Conroe: The Montgomery County Master Gardeners are having their annual Fruit and Nut Tree Sale, featuring bare-root fruit trees from apples to pomegranates, pecans and more, on Saturday, January 25, at 9020 Airport Road, Conroe. Program is at 8 a.m.; sale is from 9 a.m. until 1 p.m. For more information, call 936-539-7824 or visit www.mcmga.com.

 

La Marque: "Growing Great Tomatoes (Part 2)" will be presented Saturday, January 25, 9 a.m.-11:30 a.m. at Galveston County AgriLife Extension Office in Carbide Park, 4102 Main Street (FM 519), La Marque. The second part of the three-part program on Growing Great Tomatoes in Galveston County. Galveston County Master Gardener Ira Gervais reveals secrets for planting and growing great tomatoes. Learn about the various varieties that do well in the area, how to make your selections, how and when to transplant your seedlings and various growing techniques. Find out about soil requirements and needed nutrients and the temperature ranges for best tomato fruit set. For course reservations, call 281-534-3413, ext. 12 or email GALV3@wt.net.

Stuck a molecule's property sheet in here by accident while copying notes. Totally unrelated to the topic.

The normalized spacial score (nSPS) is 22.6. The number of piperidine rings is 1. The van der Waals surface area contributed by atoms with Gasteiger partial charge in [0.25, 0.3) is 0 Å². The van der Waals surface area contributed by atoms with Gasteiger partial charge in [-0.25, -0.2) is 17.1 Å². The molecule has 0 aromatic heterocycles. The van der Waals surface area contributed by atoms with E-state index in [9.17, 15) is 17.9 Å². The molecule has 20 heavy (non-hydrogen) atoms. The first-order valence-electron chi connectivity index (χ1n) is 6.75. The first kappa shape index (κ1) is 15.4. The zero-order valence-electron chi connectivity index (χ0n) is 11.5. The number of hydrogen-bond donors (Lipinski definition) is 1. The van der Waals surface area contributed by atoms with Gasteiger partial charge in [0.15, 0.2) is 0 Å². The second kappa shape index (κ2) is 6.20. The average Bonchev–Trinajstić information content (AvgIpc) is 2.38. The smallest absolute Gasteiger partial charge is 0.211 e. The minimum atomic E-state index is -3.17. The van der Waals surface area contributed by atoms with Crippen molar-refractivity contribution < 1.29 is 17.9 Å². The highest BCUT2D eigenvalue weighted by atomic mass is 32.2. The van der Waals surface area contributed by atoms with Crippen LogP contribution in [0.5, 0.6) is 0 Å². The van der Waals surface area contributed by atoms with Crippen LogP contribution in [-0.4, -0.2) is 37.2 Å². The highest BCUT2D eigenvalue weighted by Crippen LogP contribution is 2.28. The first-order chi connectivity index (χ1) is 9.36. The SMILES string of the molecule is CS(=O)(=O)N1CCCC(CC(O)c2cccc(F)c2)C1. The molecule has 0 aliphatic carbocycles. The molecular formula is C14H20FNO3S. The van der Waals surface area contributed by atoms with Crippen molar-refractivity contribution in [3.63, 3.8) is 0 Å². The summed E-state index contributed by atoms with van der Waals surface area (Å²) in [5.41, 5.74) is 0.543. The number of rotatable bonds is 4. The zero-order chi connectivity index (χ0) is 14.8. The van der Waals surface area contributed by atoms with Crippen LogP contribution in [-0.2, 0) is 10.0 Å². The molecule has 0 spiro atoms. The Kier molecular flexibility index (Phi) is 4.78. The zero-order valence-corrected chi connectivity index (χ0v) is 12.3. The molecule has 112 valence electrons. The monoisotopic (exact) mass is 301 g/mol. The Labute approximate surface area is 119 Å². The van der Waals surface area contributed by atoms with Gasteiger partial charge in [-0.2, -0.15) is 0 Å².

La Marque: "Growing Blueberries" will be presented Saturday, January 25, 1-3 p.m. at Galveston County AgriLife Extension Office in Carbide Park, 4102 Main Street (FM 519), La Marque. Presented by Dr. David Cohen, an accomplished home grower of blueberries by avocation and a practicing physician by trade, Dr. Cohen has an impressive "blueberry patch" as part of his home landscape and has gained considerable hands-on experience with successfully growing blueberries under local growing conditions. Learn the facts about blueberries and site selection and preparation. Find out about variety recommendations for the area and the planting, spacing, fertilizing and pruning requirements. The program will also cover harvesting and understanding the problems and the costs of growing blueberries in Galveston County. For course reservations, call 281-534-3413, ext. 12 or email GALV3@wt.net.